Has there ever been more universal engine solution than the Chevrolet LS V-8? It’s compact, it makes a lot of power even in stock tune, it’s reliable, and General Motors made a number of different variations in vast quantities. LS-based power has become such a default engine swap choice that it almost seems like cheating. There is a reason for its popularity, though, or even many reasons. Primarily: the Chevy Small block can fit in almost any engine bay. From junkyard finds to brand-new, emissions-certified plug-and-play crate engines from the GM Performance Parts engines, there’s one for every budget. And there are plenty of tune-up parts.
Just as the original Ed Cole-design Chevrolet small-block V-8 launched an era of American performance upon its introduction in the mid-Fifties, so did the LS-series third-generation small-block Chevrolet V-8 when it launched a quarter-century ago. And just as the original SBC spawned dozens of variants over its decades-long lifespan, so did the LS – enough to bewilder all but the most dedicated of enginespotters without a comprehensive reference guide to the engine family’s various displacements, codes, and ratings. So let’s dive into it
What Sets The LS V-8 Apart
Every history of the LS calls it a clean-sheet design – that is, a design that carries nothing over from its predecessor, the Generation II LT-1. Indeed, engineers Tom Stephens and Ed Koerner retained only two parts from the LT-1 when designing the LS series: the rod bearings and the lifters. It’s a thoroughly modernized small-block, with deep side skirts, cross-bolted six-bolt main bearing caps, no provision for a distributor, no coolant passages in the composite intake manifold, cathedral-port heads, and perhaps most important, all-aluminum construction.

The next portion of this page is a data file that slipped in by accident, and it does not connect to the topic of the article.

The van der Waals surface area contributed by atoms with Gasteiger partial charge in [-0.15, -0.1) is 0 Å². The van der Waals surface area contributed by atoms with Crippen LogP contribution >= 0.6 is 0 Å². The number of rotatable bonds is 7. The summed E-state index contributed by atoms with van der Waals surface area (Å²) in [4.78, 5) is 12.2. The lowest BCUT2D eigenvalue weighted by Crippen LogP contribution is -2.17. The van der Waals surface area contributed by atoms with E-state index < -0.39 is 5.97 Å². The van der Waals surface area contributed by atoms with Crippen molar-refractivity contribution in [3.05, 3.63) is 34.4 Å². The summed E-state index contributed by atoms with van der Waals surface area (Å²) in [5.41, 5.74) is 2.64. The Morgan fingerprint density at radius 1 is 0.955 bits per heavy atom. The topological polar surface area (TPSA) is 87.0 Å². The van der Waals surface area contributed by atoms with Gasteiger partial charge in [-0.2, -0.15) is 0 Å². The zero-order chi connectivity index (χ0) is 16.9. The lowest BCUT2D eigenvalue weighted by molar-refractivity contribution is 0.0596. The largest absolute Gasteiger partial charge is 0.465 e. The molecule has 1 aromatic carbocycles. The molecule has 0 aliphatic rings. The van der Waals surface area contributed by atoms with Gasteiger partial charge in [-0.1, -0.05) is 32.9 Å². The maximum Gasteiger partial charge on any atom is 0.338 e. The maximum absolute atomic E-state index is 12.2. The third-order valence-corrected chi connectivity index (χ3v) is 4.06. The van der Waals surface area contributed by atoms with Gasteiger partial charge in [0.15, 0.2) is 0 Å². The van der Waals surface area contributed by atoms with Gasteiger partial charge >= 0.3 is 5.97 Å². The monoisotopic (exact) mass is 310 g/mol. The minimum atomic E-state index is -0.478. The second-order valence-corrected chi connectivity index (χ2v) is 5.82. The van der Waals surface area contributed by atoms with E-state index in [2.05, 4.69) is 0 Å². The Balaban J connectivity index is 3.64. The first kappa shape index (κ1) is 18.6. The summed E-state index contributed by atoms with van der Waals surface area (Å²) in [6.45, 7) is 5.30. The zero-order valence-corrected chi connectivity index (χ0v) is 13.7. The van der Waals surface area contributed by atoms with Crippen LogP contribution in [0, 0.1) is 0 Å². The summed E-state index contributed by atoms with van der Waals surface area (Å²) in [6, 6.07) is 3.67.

Yet, it’s no cutting-edge engine. Even at its introduction, critics derided its overhead-valve design – complete with the single camshaft located in the block, just two valves per cylinder, and pushrods and rocker arms in between – as antiquated. Overhead-camshaft and dual-overhead-camshaft designs had long become the standard for performance engines, after all.
As Will Handzel related in his book, How to Build High-Performance Chevy LS1/LS6 V-8s, GM engineers did have the option to continue development of the Lotus-derived LT5 dual overhead-camshaft derivative of the Generation II small-block. However, consensus at the time – and Koerner’s long and successful background in NHRA drag racing – led them to choose the pushrod design for its simplicity, its dependability, its inexpensive construction, and its compactness. Those attributes not only set the new LS engine apart from its competition, they also (in conjunction with the standard SBC bell housing pattern) led to its widespread adoption by hot-rodders in the ensuing years.
Despite those criticisms of the LS engine’s design, it has proven adaptable to use in high-performance cars (developing as much as 638 hp from the factory), front-wheel-drive cars, police cars, trucks, and SUVs. With a mid-2000s refresh – which GM dubbed Generation IV – the LS was also able to incorporate more advanced technologies such as cylinder shutdown (in GM’s nomenclature, either Displacement on Demand or Active Fuel Management) and variable valve timing and operate as a flex-fuel engine or even in mild hybrid applications.